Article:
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Coal: Are We Beating a Dead Horse?

A recent ADK 46er newsletter had an interesting story titled, “The Dead Horse Theory.” It apparently is derived from the wisdom and oral history of the American Plains Indians that goes like this: “When you discover that you are riding a dead horse, the best strategy is to dismount.”

In today’s parlance in D.C. policy circles the strategy might be, “Buy a stronger whip,” or “Change riders,” or “Appoint a committee to study the horse.”

This leads to a discussion about coal. Again.

[Observation 1: When Florida, is colder, 38 degrees, on January 2nd, than Anchorage Alaska, 44 degrees, something unusual is going on.]

Observe the bar chart, “U.S. utility-scale electric generating...” . There is a lot of information here but we will only focus on the bottom portion [in black] of each vertical bar which identifies planned retirements of coal burning plants. In 2015 about 15 gigawatts, 2016 about 8, and in 2017 about 6 gigawatts of coal plants were retired. 2018 looks to be a banner year: the planned closure of ten big coal burning power plants totaling about 13 gigawatts. This information is from the Energy Information Agency [EIA].

The graph “Figure 4: Energy-related CO2 emissions by sector” from EIA and shows the GHG emissions of four major sectors of the economy. Note how the top curve, “Power” reached an emissions maximum of 225 million metric tons in 2007-2008. It has been on a downward trajectory since as the U.S. moved away from coal and to natural gas and renewables. “Transportation” is now the largest source of GHG emissions.

In 2000, coal burning plants provided more than 50% of the U.S. electricity needs: in 2018 it will be less than 30%. This is a huge change or disruption in our infrastructure and economy in such a relatively short period of time. See Bar Chart, “U.S. Electricity Generation By Fuel Type”.

Many forces are responsible for this transition. The amount supplied by renewables has doubled from 9% to 18%, the need to reduce toxic pollution of our air and water [mercury], and the reduction of greenhouse gas [GHG] emissions that contribute to climate change.

Additionally, human health agencies want a reduction in small air-bourne particles from burning fossil fuels that cause cardiovascular disease, lung-cancer and childhood asthma. The availability of cheap natural gas and the falling prices of renewables [wind and solar] also contribute to this transition.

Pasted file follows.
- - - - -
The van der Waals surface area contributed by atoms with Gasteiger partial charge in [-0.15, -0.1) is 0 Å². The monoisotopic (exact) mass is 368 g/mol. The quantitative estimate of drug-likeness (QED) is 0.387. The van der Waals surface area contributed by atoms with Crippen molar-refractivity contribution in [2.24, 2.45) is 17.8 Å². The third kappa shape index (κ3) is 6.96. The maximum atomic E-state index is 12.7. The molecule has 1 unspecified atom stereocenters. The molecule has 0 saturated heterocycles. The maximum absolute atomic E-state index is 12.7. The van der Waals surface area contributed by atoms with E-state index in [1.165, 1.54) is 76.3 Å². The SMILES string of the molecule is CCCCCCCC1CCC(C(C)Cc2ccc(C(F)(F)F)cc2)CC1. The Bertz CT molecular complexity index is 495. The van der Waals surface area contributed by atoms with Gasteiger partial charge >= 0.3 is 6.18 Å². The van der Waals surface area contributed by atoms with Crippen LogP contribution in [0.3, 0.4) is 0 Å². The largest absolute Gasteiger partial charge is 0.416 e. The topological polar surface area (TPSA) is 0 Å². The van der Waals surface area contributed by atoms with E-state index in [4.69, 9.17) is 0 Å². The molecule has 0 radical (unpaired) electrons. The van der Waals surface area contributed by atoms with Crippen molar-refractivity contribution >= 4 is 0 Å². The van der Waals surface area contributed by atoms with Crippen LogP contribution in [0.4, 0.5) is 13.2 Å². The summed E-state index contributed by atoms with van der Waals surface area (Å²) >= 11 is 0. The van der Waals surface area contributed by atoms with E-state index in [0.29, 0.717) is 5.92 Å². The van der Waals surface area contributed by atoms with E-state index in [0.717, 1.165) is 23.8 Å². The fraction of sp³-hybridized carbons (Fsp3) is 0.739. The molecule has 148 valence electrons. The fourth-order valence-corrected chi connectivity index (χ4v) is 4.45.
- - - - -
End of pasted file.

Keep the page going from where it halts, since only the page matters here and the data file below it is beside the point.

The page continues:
According to “Alex Gilbert of the research firm SparkLibrary”, “Coal in the U.S. might not be dead, but it is in a death spiral.

”[Observation 2: The North Country had another temperature swing of 75 degrees between 1/12/18 to 1/14/18; from plus 53 to minus 22 degrees F.]

Other countries are accelerating the replacement of coal burning plants. The United Kingdom announced a “Coal Phase-Out Plan” in January 2018. It includes the planned closure of its 8 remaining coal powered generating stations by 2025.

Alberta, Canada, is also in the news. This province with the third largest oil reserves in the world, announced in December 2017, a successful auction of renewable energy projects. Originally targeted at 400 megawatts [MW], bids for 595 MW of renewable energy were received with all units to be built within the province. Although Alberta is Canada’s largest consumer of coal, their goal is to transition to all renewables and gas-fired generation by 2030.

And how about China? It is reassigning 60,000 soldiers to plant trees and create forests in northern border areas! Their goal is to plant 32,400 square miles of trees this year that will sequester carbon dioxide. [See photos of troops, China Photos/Getty Images; and tree, saytrees.org].

The two observations mentioned earlier are just that; observations.

Jennifer Francis, a climate scientist at Rutgers University, thinks that the loss of 2 million square kilometers of ice in the Arctic Ocean allows more solar energy to be absorbed. This extra heat then brings changes in the jet stream [polar vortex] resulting in these large and rapid temperature changes.

Kevin Trenberth, a climate scientist at the National Center for Atmospheric Research, is not so sure and thinks these extreme occurrences may be the result of the warming in the tropics and subtropics.

Climate change is a lively and dynamic science and nature is slowly sharing its secrets.

Stay tuned.

The scientific career of Raymond N. Johnson, Ph.D., spanned 30 years in research and development as an organic/analytical chemist; he is currently founder and director of the Institute of Climate Studies USA (www.ICSUSA.org). Climate Science is published the first Sunday of every month.